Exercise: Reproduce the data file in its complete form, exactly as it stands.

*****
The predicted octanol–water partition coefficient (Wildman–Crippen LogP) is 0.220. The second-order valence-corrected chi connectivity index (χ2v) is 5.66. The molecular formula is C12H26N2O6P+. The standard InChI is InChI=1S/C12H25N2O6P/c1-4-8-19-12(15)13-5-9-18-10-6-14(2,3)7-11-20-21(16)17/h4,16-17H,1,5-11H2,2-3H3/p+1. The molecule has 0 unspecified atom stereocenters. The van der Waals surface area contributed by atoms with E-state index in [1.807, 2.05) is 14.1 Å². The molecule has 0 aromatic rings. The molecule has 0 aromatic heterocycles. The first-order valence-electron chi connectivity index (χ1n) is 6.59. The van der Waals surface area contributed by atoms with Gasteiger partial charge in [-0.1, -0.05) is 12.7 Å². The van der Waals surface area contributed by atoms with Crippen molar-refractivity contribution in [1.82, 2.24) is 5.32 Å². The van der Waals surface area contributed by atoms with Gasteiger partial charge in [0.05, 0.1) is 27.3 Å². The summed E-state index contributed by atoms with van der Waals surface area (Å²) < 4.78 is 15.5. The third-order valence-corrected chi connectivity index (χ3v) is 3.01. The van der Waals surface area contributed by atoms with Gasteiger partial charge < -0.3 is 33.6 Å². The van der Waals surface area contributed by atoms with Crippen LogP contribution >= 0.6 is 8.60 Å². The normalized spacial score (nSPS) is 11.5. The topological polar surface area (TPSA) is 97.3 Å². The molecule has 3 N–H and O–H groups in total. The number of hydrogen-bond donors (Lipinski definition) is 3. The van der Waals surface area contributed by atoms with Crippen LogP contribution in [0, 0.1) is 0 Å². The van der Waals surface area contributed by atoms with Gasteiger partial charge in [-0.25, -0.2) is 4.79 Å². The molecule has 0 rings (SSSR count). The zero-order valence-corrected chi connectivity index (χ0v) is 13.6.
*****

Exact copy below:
The predicted octanol–water partition coefficient (Wildman–Crippen LogP) is 0.220. The second-order valence-corrected chi connectivity index (χ2v) is 5.66. The molecular formula is C12H26N2O6P+. The standard InChI is InChI=1S/C12H25N2O6P/c1-4-8-19-12(15)13-5-9-18-10-6-14(2,3)7-11-20-21(16)17/h4,16-17H,1,5-11H2,2-3H3/p+1. The molecule has 0 unspecified atom stereocenters. The van der Waals surface area contributed by atoms with E-state index in [1.807, 2.05) is 14.1 Å². The molecule has 0 aromatic rings. The molecule has 0 aromatic heterocycles. The first-order valence-electron chi connectivity index (χ1n) is 6.59. The van der Waals surface area contributed by atoms with Gasteiger partial charge in [-0.1, -0.05) is 12.7 Å². The van der Waals surface area contributed by atoms with Crippen molar-refractivity contribution in [1.82, 2.24) is 5.32 Å². The van der Waals surface area contributed by atoms with Gasteiger partial charge in [0.05, 0.1) is 27.3 Å². The summed E-state index contributed by atoms with van der Waals surface area (Å²) < 4.78 is 15.5. The third-order valence-corrected chi connectivity index (χ3v) is 3.01. The van der Waals surface area contributed by atoms with Gasteiger partial charge < -0.3 is 33.6 Å². The van der Waals surface area contributed by atoms with Crippen LogP contribution >= 0.6 is 8.60 Å². The normalized spacial score (nSPS) is 11.5. The topological polar surface area (TPSA) is 97.3 Å². The molecule has 3 N–H and O–H groups in total. The number of hydrogen-bond donors (Lipinski definition) is 3. The van der Waals surface area contributed by atoms with Crippen LogP contribution in [0, 0.1) is 0 Å². The van der Waals surface area contributed by atoms with Gasteiger partial charge in [-0.25, -0.2) is 4.79 Å². The molecule has 0 rings (SSSR count). The zero-order valence-corrected chi connectivity index (χ0v) is 13.6.